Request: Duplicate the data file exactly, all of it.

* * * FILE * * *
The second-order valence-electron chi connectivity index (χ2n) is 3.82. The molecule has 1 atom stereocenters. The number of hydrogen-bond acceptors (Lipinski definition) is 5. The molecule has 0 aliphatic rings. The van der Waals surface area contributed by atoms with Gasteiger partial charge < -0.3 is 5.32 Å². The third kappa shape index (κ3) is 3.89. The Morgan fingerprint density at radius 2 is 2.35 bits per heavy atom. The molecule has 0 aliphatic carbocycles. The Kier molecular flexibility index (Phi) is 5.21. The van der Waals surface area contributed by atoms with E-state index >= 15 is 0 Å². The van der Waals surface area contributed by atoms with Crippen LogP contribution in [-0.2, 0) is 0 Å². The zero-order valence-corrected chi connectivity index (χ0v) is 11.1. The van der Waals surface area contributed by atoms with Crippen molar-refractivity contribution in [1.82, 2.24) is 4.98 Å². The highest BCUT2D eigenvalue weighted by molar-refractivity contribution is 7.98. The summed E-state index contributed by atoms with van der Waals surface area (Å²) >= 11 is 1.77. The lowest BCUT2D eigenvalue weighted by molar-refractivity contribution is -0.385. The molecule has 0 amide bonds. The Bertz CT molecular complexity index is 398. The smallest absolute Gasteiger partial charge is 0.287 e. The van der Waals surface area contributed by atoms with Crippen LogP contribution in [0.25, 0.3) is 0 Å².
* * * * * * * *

The second-order valence-electron chi connectivity index (χ2n) is 3.82. The molecule has 1 atom stereocenters. The number of hydrogen-bond acceptors (Lipinski definition) is 5. The molecule has 0 aliphatic rings. The van der Waals surface area contributed by atoms with Gasteiger partial charge < -0.3 is 5.32 Å². The third kappa shape index (κ3) is 3.89. The Morgan fingerprint density at radius 2 is 2.35 bits per heavy atom. The molecule has 0 aliphatic carbocycles. The Kier molecular flexibility index (Phi) is 5.21. The van der Waals surface area contributed by atoms with E-state index >= 15 is 0 Å². The van der Waals surface area contributed by atoms with Crippen LogP contribution in [-0.2, 0) is 0 Å². The zero-order valence-corrected chi connectivity index (χ0v) is 11.1. The van der Waals surface area contributed by atoms with Crippen molar-refractivity contribution in [1.82, 2.24) is 4.98 Å². The highest BCUT2D eigenvalue weighted by molar-refractivity contribution is 7.98. The summed E-state index contributed by atoms with van der Waals surface area (Å²) >= 11 is 1.77. The lowest BCUT2D eigenvalue weighted by molar-refractivity contribution is -0.385. The molecule has 0 amide bonds. The Bertz CT molecular complexity index is 398. The smallest absolute Gasteiger partial charge is 0.287 e. The van der Waals surface area contributed by atoms with Crippen LogP contribution in [0.25, 0.3) is 0 Å².